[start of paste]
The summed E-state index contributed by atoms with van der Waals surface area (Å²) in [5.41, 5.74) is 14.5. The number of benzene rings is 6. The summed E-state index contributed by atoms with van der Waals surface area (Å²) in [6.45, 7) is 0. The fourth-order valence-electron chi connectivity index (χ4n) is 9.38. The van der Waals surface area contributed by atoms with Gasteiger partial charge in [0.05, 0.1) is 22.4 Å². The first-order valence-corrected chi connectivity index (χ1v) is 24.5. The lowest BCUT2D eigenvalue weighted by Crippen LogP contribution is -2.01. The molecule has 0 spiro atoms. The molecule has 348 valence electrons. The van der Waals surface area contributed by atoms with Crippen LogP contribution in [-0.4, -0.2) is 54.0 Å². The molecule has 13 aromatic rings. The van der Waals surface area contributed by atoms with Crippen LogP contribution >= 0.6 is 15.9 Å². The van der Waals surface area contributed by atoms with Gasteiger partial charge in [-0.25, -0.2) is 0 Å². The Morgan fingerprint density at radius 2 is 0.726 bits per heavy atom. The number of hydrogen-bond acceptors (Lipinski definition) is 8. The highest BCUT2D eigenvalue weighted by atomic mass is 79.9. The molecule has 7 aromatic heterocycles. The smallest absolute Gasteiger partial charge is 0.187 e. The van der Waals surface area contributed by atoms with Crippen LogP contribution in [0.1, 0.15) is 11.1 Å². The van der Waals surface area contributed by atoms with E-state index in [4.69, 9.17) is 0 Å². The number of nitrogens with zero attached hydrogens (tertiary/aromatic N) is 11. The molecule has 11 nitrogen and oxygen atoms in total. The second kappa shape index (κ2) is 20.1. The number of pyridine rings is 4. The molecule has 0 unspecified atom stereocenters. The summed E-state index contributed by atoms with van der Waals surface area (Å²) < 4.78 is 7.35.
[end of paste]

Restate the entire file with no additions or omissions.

The summed E-state index contributed by atoms with van der Waals surface area (Å²) in [5.41, 5.74) is 14.5. The number of benzene rings is 6. The summed E-state index contributed by atoms with van der Waals surface area (Å²) in [6.45, 7) is 0. The fourth-order valence-electron chi connectivity index (χ4n) is 9.38. The van der Waals surface area contributed by atoms with Gasteiger partial charge in [0.05, 0.1) is 22.4 Å². The first-order valence-corrected chi connectivity index (χ1v) is 24.5. The lowest BCUT2D eigenvalue weighted by Crippen LogP contribution is -2.01. The molecule has 0 spiro atoms. The molecule has 348 valence electrons. The van der Waals surface area contributed by atoms with Crippen LogP contribution in [-0.4, -0.2) is 54.0 Å². The molecule has 13 aromatic rings. The van der Waals surface area contributed by atoms with Crippen LogP contribution >= 0.6 is 15.9 Å². The van der Waals surface area contributed by atoms with Gasteiger partial charge in [-0.25, -0.2) is 0 Å². The Morgan fingerprint density at radius 2 is 0.726 bits per heavy atom. The number of hydrogen-bond acceptors (Lipinski definition) is 8. The highest BCUT2D eigenvalue weighted by atomic mass is 79.9. The molecule has 7 aromatic heterocycles. The smallest absolute Gasteiger partial charge is 0.187 e. The van der Waals surface area contributed by atoms with Crippen LogP contribution in [0.1, 0.15) is 11.1 Å². The van der Waals surface area contributed by atoms with E-state index in [4.69, 9.17) is 0 Å². The number of nitrogens with zero attached hydrogens (tertiary/aromatic N) is 11. The molecule has 11 nitrogen and oxygen atoms in total. The second kappa shape index (κ2) is 20.1. The number of pyridine rings is 4. The molecule has 0 unspecified atom stereocenters. The summed E-state index contributed by atoms with van der Waals surface area (Å²) < 4.78 is 7.35.